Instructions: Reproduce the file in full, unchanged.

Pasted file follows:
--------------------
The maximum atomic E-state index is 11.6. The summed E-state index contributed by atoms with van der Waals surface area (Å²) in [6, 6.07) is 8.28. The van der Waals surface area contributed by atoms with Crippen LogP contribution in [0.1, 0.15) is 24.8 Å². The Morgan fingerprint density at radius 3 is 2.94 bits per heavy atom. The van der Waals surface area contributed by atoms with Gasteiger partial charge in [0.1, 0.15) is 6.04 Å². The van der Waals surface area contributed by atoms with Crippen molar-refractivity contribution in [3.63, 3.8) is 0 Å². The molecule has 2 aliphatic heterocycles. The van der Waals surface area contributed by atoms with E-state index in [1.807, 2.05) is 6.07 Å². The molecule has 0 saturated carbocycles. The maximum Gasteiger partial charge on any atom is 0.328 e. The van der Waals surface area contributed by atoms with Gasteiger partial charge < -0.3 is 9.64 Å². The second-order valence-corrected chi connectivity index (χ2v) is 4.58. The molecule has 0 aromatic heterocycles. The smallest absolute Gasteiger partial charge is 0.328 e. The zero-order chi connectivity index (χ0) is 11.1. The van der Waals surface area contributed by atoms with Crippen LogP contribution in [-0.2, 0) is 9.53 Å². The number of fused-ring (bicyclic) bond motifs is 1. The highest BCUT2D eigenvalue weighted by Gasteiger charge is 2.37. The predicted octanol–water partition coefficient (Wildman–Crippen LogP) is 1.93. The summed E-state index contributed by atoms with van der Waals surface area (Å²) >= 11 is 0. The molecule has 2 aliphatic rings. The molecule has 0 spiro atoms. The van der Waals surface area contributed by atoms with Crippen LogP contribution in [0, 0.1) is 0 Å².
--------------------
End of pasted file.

The maximum atomic E-state index is 11.6. The summed E-state index contributed by atoms with van der Waals surface area (Å²) in [6, 6.07) is 8.28. The van der Waals surface area contributed by atoms with Crippen LogP contribution in [0.1, 0.15) is 24.8 Å². The Morgan fingerprint density at radius 3 is 2.94 bits per heavy atom. The van der Waals surface area contributed by atoms with Gasteiger partial charge in [0.1, 0.15) is 6.04 Å². The van der Waals surface area contributed by atoms with Crippen molar-refractivity contribution in [3.63, 3.8) is 0 Å². The molecule has 2 aliphatic heterocycles. The van der Waals surface area contributed by atoms with E-state index in [1.807, 2.05) is 6.07 Å². The molecule has 0 saturated carbocycles. The maximum Gasteiger partial charge on any atom is 0.328 e. The van der Waals surface area contributed by atoms with Gasteiger partial charge < -0.3 is 9.64 Å². The second-order valence-corrected chi connectivity index (χ2v) is 4.58. The molecule has 0 aromatic heterocycles. The smallest absolute Gasteiger partial charge is 0.328 e. The zero-order chi connectivity index (χ0) is 11.1. The van der Waals surface area contributed by atoms with Crippen LogP contribution in [-0.2, 0) is 9.53 Å². The number of fused-ring (bicyclic) bond motifs is 1. The highest BCUT2D eigenvalue weighted by Gasteiger charge is 2.37. The predicted octanol–water partition coefficient (Wildman–Crippen LogP) is 1.93. The summed E-state index contributed by atoms with van der Waals surface area (Å²) >= 11 is 0. The molecule has 2 aliphatic rings. The molecule has 0 spiro atoms. The van der Waals surface area contributed by atoms with Crippen LogP contribution in [0, 0.1) is 0 Å².